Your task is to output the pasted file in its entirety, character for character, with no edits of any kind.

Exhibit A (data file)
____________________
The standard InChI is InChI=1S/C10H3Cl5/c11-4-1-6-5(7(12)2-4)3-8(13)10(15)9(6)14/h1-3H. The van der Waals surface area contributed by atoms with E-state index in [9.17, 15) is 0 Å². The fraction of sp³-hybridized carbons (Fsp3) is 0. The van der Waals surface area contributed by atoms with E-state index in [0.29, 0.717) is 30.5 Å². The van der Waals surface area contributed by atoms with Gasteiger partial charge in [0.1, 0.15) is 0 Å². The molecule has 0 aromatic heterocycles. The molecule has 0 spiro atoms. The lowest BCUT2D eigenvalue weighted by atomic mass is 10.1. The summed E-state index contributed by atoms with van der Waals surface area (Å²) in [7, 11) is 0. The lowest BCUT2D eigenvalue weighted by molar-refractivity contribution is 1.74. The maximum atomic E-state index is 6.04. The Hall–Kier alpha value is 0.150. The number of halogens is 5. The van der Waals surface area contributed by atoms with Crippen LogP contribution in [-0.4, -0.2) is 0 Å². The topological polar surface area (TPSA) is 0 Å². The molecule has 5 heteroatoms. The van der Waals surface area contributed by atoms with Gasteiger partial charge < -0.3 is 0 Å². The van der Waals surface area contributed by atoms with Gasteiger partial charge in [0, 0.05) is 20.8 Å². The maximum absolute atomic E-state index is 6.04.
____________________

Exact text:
The standard InChI is InChI=1S/C10H3Cl5/c11-4-1-6-5(7(12)2-4)3-8(13)10(15)9(6)14/h1-3H. The van der Waals surface area contributed by atoms with E-state index in [9.17, 15) is 0 Å². The fraction of sp³-hybridized carbons (Fsp3) is 0. The van der Waals surface area contributed by atoms with E-state index in [0.29, 0.717) is 30.5 Å². The van der Waals surface area contributed by atoms with Gasteiger partial charge in [0.1, 0.15) is 0 Å². The molecule has 0 aromatic heterocycles. The molecule has 0 spiro atoms. The lowest BCUT2D eigenvalue weighted by atomic mass is 10.1. The summed E-state index contributed by atoms with van der Waals surface area (Å²) in [7, 11) is 0. The lowest BCUT2D eigenvalue weighted by molar-refractivity contribution is 1.74. The maximum atomic E-state index is 6.04. The Hall–Kier alpha value is 0.150. The number of halogens is 5. The van der Waals surface area contributed by atoms with Crippen LogP contribution in [-0.4, -0.2) is 0 Å². The topological polar surface area (TPSA) is 0 Å². The molecule has 5 heteroatoms. The van der Waals surface area contributed by atoms with Gasteiger partial charge < -0.3 is 0 Å². The van der Waals surface area contributed by atoms with Gasteiger partial charge in [0, 0.05) is 20.8 Å². The maximum absolute atomic E-state index is 6.04.